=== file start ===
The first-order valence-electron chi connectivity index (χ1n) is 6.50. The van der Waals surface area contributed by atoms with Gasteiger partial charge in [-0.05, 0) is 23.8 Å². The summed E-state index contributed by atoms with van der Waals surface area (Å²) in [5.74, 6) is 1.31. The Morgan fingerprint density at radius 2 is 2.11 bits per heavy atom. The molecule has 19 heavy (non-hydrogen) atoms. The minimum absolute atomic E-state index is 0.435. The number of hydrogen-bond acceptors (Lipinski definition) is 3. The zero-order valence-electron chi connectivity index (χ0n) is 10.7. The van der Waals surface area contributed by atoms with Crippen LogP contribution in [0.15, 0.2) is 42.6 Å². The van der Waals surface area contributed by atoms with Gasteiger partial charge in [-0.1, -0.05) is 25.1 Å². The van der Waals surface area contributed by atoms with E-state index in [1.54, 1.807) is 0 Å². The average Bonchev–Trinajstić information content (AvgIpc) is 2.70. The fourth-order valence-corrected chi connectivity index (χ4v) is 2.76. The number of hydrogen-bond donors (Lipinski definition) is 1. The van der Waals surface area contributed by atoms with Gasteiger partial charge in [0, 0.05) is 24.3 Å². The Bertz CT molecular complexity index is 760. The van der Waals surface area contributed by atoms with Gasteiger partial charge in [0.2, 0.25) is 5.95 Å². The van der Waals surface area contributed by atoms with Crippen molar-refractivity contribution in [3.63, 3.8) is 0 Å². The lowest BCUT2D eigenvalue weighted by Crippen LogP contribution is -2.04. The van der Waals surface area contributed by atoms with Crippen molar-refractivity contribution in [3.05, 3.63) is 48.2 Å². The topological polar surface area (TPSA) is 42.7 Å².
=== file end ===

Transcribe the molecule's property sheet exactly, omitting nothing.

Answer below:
The first-order valence-electron chi connectivity index (χ1n) is 6.50. The van der Waals surface area contributed by atoms with Gasteiger partial charge in [-0.05, 0) is 23.8 Å². The summed E-state index contributed by atoms with van der Waals surface area (Å²) in [5.74, 6) is 1.31. The Morgan fingerprint density at radius 2 is 2.11 bits per heavy atom. The molecule has 19 heavy (non-hydrogen) atoms. The minimum absolute atomic E-state index is 0.435. The number of hydrogen-bond acceptors (Lipinski definition) is 3. The zero-order valence-electron chi connectivity index (χ0n) is 10.7. The van der Waals surface area contributed by atoms with Crippen LogP contribution in [0.15, 0.2) is 42.6 Å². The van der Waals surface area contributed by atoms with Gasteiger partial charge in [-0.1, -0.05) is 25.1 Å². The van der Waals surface area contributed by atoms with E-state index in [1.54, 1.807) is 0 Å². The average Bonchev–Trinajstić information content (AvgIpc) is 2.70. The fourth-order valence-corrected chi connectivity index (χ4v) is 2.76. The number of hydrogen-bond donors (Lipinski definition) is 1. The van der Waals surface area contributed by atoms with Gasteiger partial charge in [0, 0.05) is 24.3 Å². The Bertz CT molecular complexity index is 760. The van der Waals surface area contributed by atoms with Gasteiger partial charge in [0.2, 0.25) is 5.95 Å². The van der Waals surface area contributed by atoms with Crippen molar-refractivity contribution in [3.63, 3.8) is 0 Å². The lowest BCUT2D eigenvalue weighted by Crippen LogP contribution is -2.04. The van der Waals surface area contributed by atoms with Crippen molar-refractivity contribution in [3.05, 3.63) is 48.2 Å². The topological polar surface area (TPSA) is 42.7 Å².